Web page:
Police executed search warrants on an unspecified number of producers in the greater Tokyo metropolitan area who are suspected of distributing obscene material, and searched the offices of the Nihon Ethics of Video Association (NEVA) in Tokyo’s Chuo Ward as an “accessory” to the alleged obscenity distribution crimes.
According to the Sankei Shimbun, the police investigation involves 20 video manufacturers and distributors in the Tokyo area who are suspected of producing and/or selling videos that contain “obscene depictions of sexual organs.”
The raid follows NEVA’s relaxing of restrictions on adult movies in June, when NEVA lifted its ban on displays of pubic hair. Tokyo police decided that some material that is acceptable under the revised standards adopted by NEVA go beyond what is allowed under Japanese law, which forbids any commercial distribution of material that displays sexual organs on film and in print.
Despite the fact that Article 21 of the Japanese constitution guarantees that “no censorship shall be maintained” by the Japanese government, the Japanese government historically has used public hygiene laws to restrict the distribution of obscene materials, according to a comparative study of Japanese and American law written by legal scholar Lawrence Ward Beer.
Under Article 175 of Japan’s revised 1907 Criminal Code, “A person who distributes or sells an obscene writing, picture or other object or who publicly displays the same, shall be punished with imprisonment ... or a fine.”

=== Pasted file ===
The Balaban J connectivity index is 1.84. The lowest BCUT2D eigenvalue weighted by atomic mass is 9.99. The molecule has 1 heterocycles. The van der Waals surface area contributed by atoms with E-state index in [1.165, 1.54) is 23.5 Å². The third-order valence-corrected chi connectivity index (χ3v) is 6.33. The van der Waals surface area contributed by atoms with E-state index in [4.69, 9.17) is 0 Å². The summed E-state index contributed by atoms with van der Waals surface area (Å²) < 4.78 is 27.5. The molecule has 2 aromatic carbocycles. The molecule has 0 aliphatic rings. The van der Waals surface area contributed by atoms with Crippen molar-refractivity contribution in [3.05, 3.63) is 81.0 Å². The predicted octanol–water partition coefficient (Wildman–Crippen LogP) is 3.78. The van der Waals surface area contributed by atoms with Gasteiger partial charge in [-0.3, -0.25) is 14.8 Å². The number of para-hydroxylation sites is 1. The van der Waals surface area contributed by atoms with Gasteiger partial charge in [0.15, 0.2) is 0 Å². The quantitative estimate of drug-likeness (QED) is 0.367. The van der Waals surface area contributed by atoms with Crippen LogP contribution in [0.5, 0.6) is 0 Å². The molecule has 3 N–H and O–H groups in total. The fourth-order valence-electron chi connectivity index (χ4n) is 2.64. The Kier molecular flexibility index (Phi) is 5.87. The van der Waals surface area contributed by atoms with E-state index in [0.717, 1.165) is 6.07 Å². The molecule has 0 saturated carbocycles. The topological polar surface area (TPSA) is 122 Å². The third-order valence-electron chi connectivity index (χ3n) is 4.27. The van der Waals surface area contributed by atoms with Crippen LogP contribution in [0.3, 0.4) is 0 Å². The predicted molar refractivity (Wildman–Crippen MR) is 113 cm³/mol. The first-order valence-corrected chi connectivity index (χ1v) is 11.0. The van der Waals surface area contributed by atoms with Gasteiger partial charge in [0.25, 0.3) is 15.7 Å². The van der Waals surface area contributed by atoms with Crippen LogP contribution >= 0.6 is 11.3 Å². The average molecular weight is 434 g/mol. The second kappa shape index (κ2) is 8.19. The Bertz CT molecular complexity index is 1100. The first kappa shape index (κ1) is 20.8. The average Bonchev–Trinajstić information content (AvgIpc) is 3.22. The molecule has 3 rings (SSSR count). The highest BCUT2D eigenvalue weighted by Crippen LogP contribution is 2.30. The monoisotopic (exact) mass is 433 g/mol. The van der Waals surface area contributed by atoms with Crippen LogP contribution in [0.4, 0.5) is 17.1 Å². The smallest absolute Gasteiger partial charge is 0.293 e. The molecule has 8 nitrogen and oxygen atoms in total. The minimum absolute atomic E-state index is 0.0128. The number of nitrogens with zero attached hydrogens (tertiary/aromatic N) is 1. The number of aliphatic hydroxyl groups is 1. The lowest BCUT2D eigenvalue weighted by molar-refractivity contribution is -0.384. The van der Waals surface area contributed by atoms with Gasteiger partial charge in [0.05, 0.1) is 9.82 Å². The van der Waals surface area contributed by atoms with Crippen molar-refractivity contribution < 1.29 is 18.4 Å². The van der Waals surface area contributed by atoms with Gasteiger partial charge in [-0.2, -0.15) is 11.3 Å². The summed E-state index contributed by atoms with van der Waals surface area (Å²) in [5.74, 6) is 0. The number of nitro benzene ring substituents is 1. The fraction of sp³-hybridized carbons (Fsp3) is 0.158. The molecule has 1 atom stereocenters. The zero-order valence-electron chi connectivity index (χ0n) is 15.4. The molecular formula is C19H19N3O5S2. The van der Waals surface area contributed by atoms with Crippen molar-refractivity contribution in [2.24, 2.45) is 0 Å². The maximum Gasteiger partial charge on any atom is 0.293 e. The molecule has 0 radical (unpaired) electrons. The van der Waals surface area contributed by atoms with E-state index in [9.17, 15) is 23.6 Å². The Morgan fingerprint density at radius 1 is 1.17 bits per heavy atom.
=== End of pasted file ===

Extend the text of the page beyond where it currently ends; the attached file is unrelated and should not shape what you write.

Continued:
The same punishment applies to possession of obscene materials with the intent to sell such material. Under Article 175, obscenity in any form cannot be sold, loaned or distributed to the public in any way, or for any reason.
Further complicating the distribution of sexually explicit material in Japan is the fact that the definition of “obscene” is even more unclear under Japanese law than under the Miller test for obscenity that guides U.S. law.
According to Kawashima Takeyoshi, author of “The Japanese Mind: Essentials of Japanese Philosophy and Culture,” neither government officials or even the Japanese courts are legally obligated to define what constitutes “obscene” material, as they are granted broad authority to protect the “public welfare” in whatever way they find appropriate.
It is not yet clear whether any charges will be filed against the producers, distributors or NEVA stemming from Thursday’s raids in Tokyo; according to the Sankei Shimbun, the police currently are “investigating how the confiscated material should be examined.”